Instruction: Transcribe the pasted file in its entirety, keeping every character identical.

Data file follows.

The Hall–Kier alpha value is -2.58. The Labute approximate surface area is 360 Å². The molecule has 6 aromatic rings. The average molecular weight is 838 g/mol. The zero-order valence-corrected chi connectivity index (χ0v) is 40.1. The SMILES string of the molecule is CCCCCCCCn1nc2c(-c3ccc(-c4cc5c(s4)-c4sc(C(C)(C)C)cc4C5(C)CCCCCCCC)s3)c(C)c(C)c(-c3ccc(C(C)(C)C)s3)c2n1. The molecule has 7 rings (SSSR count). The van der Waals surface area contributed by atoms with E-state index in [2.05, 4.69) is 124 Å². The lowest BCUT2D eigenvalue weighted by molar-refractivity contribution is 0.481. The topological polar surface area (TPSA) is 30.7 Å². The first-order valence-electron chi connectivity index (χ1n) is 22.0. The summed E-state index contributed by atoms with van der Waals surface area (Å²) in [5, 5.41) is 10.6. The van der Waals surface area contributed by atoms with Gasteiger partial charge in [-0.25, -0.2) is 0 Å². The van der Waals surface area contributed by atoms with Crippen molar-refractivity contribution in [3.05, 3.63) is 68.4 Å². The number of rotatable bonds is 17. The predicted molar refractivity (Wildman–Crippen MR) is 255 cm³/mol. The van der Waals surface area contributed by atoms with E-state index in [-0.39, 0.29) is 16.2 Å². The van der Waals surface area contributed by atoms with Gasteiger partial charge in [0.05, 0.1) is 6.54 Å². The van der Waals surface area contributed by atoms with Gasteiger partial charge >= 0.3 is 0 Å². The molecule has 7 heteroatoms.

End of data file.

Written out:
The Hall–Kier alpha value is -2.58. The Labute approximate surface area is 360 Å². The molecule has 6 aromatic rings. The average molecular weight is 838 g/mol. The zero-order valence-corrected chi connectivity index (χ0v) is 40.1. The SMILES string of the molecule is CCCCCCCCn1nc2c(-c3ccc(-c4cc5c(s4)-c4sc(C(C)(C)C)cc4C5(C)CCCCCCCC)s3)c(C)c(C)c(-c3ccc(C(C)(C)C)s3)c2n1. The molecule has 7 rings (SSSR count). The van der Waals surface area contributed by atoms with E-state index in [2.05, 4.69) is 124 Å². The lowest BCUT2D eigenvalue weighted by molar-refractivity contribution is 0.481. The topological polar surface area (TPSA) is 30.7 Å². The first-order valence-electron chi connectivity index (χ1n) is 22.0. The summed E-state index contributed by atoms with van der Waals surface area (Å²) in [5, 5.41) is 10.6. The van der Waals surface area contributed by atoms with Gasteiger partial charge in [-0.25, -0.2) is 0 Å². The van der Waals surface area contributed by atoms with Crippen molar-refractivity contribution in [3.05, 3.63) is 68.4 Å². The number of rotatable bonds is 17. The predicted molar refractivity (Wildman–Crippen MR) is 255 cm³/mol. The van der Waals surface area contributed by atoms with E-state index in [-0.39, 0.29) is 16.2 Å². The van der Waals surface area contributed by atoms with Gasteiger partial charge in [0.05, 0.1) is 6.54 Å². The van der Waals surface area contributed by atoms with Gasteiger partial charge >= 0.3 is 0 Å². The molecule has 7 heteroatoms.